The Art of Asking Good Questions

deal pitching multifamily tips real estate investing Jul 04, 2022

When you're looking to raise money from investors, it's important to ask the right questions. This will help you understand their thought process and potential biases when it comes to investing in your project. Some of these good questions are: 

  • How do you assess risk?
  • What have you invested in before?
  • How did it work for you?
  • Do you know anybody that's made money in real estate?
  • What's your timeline for this investment?
  • What are your goals for this investment?
  • Do you see yourself as a hands-on or hands-off investor?

These are all great questions that will help you get a better understanding of your potential investor. By asking these questions, you'll be able to gauge their interest level and see if they're a good fit to your endeavors. 

Also, don't be afraid to ask tough ones (questions). 

Investors are typically looking for projects that they can make a lot of money off. However, it would help if you also were looking for an investor that shares your vision for the project.

Having someone that is not parallel to the vision you are thinking of is either a bad investment of your time or an opportunity waiting to crash.

It can honestly be tough and at the same time overwhelming to compose the right questions or probably the most appropriate ones.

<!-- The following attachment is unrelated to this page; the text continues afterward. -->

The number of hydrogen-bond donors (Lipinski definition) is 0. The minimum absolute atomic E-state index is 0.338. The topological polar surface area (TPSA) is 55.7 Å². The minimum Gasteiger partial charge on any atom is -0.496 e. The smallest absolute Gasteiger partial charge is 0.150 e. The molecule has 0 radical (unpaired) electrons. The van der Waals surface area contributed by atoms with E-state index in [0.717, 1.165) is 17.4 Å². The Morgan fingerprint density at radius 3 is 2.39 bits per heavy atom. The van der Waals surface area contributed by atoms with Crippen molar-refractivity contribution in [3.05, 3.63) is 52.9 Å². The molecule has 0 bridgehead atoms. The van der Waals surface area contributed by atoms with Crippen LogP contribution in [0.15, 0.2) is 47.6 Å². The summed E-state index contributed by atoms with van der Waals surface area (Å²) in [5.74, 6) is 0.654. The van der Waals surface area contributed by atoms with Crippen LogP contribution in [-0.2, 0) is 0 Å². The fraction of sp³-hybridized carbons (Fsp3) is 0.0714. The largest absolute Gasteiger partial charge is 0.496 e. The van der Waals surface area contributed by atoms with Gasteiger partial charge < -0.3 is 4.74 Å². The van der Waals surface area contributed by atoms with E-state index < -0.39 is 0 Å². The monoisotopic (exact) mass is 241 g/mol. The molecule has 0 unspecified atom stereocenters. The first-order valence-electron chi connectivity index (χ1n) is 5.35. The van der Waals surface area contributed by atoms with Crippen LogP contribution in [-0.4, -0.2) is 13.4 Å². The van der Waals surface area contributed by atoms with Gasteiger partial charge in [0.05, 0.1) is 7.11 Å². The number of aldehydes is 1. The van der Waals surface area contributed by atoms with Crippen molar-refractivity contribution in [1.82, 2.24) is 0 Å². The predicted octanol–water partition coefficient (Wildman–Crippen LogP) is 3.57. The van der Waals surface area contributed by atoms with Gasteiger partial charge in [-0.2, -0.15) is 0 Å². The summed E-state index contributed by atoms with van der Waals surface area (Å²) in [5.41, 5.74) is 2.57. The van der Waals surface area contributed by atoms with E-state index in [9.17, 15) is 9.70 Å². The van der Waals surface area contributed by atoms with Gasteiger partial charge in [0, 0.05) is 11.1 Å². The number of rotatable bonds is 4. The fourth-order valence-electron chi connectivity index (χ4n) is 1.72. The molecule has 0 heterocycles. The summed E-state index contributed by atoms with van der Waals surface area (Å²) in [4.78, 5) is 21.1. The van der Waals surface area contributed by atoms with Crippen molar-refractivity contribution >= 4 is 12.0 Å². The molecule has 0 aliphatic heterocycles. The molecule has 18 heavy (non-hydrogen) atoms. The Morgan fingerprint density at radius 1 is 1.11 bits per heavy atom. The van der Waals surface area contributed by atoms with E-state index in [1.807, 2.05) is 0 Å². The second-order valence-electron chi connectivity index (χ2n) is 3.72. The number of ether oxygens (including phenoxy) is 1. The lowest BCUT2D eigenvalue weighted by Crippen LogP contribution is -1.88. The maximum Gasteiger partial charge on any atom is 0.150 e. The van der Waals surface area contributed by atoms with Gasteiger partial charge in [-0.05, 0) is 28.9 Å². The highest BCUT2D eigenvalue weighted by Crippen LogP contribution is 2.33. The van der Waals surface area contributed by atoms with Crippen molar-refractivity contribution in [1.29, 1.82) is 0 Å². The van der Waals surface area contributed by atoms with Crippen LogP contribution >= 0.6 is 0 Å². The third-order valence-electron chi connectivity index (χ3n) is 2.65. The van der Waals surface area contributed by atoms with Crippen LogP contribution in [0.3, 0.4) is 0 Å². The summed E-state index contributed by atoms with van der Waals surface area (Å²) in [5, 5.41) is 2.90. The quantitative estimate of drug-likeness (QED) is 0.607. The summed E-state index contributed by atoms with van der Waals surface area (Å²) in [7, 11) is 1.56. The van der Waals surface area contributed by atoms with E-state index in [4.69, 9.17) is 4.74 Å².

If you are struggling with this and want to know which "great"/"good" questions to ask, join our 5-Day How to Raise Capital Challenge where we will teach you how to understand, perfect and craft your winning pitch to investors.



The next piece is asking great questions.
You know, during the course of your meeting,
you're gonna be asking questions
of your potential investor.
One of my favorite questions to ask is
How do you assess risk?
What have you invested in before?
How did it work for you?
You know?
Do you know anybody that's made money in real estate?
These are things that open up the conversation
and let you actually understand their thought process
and their potential biases
around how they look at what you're potentially doing.
I can tell you right now, we all have different experiences.
We've heard different stories from different people
about things and projects and whatever it is.
But at the end of the day, you are not a mind reader
and until you ask them good questions
to understand where they're coming from,
it's not going to move things forward.
And by the way, this upfront contract
is best in your first meeting.
So literally, I have meetings with investors
while I'll meet with them for the first time.
I don't bring my materials. I don't bring my deck.
I don't bring any of that stuff.
I bring a notepad.
And I just sit down for a coffee
and I wanna know what are their goals?
What are their plans?
I'm not a financial adviser,
but I'm just trying to figure out conceptually
if the things that they're trying to
accomplish in life are somewhat
tied to the things I'm trying to do.


Marcin Drozdz

The information contained herein is for general guidance on matters of interest only. This information contained herein is not intended to provide you with any advice on financial planning, investment, insurance, legal, accounting, tax or similar matters and should not be relied upon for such purposes. M1 Real Capital Inc, Marcin Drozdz is not a financial, legal or tax adviser. You should assess whether you require such advisers and additional information and, where appropriate, seek independent professional advice. You understand this to be an expression of opinions and not professional advice. You are solely responsible for any actions you take with the content and hold M1 Real Capital Inc, Marcin Drozdz or any of his affiliates harmless in any event or claim.



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